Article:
In DMD, a powder nozzle coaxially feeds metal powder into the laser beam onto an existing surface. The process can be completely automated and even works with laser systems with an average output of only 300 watts.
It can be used on three-dimensional surfaces and lends itself to a wide range of uses: enhancing surfaces, modifying shapes, and restoring damaged forming, punching, and injection molding tools and dies to a like-new condition.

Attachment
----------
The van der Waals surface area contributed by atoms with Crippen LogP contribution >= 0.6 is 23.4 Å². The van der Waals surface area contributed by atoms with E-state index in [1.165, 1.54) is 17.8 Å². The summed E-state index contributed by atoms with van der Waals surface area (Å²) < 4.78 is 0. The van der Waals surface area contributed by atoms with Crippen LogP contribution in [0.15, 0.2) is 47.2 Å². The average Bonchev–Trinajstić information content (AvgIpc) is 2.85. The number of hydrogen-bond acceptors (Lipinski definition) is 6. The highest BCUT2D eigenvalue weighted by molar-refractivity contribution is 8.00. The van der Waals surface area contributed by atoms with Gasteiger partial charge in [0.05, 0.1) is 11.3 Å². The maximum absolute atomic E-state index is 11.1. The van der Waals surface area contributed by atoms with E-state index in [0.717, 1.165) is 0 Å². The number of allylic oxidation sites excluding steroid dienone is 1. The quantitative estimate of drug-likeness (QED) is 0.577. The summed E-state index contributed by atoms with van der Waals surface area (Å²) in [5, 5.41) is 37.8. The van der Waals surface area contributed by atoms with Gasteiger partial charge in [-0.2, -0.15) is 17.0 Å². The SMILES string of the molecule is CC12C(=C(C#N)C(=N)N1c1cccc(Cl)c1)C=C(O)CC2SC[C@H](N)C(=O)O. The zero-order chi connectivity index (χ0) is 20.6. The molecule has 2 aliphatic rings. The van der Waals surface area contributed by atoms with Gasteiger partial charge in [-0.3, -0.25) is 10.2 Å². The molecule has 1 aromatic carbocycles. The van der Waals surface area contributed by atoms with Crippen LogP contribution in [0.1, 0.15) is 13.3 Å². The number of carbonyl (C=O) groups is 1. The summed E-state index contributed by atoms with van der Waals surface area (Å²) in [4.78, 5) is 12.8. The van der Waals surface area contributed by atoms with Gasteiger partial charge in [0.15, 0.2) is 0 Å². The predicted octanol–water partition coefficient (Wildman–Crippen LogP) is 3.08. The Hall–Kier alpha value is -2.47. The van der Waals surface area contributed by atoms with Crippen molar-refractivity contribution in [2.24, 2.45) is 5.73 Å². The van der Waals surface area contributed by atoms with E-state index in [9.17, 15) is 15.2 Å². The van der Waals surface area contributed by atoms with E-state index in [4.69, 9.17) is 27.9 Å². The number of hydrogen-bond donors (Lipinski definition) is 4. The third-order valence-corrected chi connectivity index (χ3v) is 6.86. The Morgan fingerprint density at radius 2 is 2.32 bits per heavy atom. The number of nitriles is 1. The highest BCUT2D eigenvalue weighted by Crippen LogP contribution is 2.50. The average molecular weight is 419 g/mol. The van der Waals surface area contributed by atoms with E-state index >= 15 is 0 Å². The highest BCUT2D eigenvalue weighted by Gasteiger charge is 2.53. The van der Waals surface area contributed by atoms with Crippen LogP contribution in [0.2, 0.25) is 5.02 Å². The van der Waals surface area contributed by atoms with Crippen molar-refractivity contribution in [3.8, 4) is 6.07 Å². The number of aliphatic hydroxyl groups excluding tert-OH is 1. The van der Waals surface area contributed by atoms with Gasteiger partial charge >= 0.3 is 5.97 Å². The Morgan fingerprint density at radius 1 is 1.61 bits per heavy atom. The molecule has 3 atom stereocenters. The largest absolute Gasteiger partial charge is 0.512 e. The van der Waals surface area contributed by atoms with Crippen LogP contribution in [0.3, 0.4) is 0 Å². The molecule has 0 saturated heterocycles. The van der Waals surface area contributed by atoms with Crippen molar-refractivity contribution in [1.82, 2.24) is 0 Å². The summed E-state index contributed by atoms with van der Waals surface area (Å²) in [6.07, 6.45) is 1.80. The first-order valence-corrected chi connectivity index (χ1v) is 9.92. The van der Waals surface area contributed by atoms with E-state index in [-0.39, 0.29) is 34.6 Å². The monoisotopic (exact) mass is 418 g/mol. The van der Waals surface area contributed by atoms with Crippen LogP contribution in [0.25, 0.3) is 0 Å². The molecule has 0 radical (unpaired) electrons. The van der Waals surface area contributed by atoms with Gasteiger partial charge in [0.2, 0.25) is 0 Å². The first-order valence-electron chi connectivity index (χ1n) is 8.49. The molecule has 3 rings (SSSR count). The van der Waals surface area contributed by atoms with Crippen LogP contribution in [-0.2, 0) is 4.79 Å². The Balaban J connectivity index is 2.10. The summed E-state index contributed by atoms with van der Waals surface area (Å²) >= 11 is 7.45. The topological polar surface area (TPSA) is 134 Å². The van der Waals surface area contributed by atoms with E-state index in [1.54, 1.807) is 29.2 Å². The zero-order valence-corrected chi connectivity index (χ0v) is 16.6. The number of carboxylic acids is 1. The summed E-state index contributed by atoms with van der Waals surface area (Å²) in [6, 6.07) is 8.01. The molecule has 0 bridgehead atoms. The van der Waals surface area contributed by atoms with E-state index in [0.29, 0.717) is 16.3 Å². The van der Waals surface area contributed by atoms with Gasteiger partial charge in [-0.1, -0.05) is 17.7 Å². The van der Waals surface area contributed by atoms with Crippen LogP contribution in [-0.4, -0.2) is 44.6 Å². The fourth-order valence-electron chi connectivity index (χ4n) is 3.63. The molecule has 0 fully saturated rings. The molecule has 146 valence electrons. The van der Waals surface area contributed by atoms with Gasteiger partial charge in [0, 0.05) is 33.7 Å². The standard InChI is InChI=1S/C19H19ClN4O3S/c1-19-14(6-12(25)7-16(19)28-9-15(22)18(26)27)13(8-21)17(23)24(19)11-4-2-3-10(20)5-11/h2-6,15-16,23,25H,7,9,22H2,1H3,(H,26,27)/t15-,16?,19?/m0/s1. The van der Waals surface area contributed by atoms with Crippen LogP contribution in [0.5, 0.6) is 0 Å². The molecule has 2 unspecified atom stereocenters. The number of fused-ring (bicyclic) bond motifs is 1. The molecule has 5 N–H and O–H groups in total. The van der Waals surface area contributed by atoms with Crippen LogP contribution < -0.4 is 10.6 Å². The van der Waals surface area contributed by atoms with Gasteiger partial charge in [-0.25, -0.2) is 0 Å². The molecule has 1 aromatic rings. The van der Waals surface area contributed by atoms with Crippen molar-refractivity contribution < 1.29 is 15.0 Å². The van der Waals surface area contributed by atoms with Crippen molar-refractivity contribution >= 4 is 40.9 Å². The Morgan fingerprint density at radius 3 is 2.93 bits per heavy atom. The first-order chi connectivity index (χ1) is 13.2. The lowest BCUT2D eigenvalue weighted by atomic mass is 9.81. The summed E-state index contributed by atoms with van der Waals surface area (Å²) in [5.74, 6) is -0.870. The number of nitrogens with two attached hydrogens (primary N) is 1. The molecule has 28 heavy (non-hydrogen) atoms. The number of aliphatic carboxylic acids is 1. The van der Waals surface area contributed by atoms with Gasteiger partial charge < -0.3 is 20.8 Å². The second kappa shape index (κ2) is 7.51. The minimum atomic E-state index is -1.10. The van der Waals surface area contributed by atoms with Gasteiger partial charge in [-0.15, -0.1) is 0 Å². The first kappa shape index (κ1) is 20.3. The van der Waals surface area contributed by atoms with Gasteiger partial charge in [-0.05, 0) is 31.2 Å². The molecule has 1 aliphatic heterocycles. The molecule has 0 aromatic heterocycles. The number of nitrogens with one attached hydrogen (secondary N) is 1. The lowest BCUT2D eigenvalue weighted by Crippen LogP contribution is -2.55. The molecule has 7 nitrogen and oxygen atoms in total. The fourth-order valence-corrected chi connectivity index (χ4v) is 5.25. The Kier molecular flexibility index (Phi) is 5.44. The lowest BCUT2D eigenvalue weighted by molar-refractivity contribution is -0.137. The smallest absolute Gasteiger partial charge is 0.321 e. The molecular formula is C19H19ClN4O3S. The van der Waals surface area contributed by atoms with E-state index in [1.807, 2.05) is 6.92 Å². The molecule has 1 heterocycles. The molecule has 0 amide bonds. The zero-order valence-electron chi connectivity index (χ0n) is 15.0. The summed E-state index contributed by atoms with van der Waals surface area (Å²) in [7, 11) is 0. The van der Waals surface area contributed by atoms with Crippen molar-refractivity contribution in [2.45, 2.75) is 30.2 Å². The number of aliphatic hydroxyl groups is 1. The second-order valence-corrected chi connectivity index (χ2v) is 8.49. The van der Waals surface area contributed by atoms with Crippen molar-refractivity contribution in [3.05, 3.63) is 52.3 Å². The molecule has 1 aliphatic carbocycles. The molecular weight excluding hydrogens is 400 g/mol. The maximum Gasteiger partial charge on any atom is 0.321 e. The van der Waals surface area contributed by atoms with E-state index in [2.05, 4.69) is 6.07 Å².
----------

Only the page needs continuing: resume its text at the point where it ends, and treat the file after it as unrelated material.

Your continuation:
The enormous benefits of this additive manufacturing process have also won over the midsized company of HWF, a tool and mold making company in Eppertshausen, near Frankfurt, Germany. One of the challenges that HWF faces is that of building up a structure measuring 300 x 20 x 20 mm (i.e. with a volume of 120,000 mm³) on a typical mold material (AISI H11, one of the internationally most-used hot-working steels and extremely wear-resistant).
In the past, structures like this were built up layer by layer with wire-fed laser cladding to avoid the risks of cracks, deformation, and altered metallurgical properties. The welder took between 60 and 80 hours to complete the task.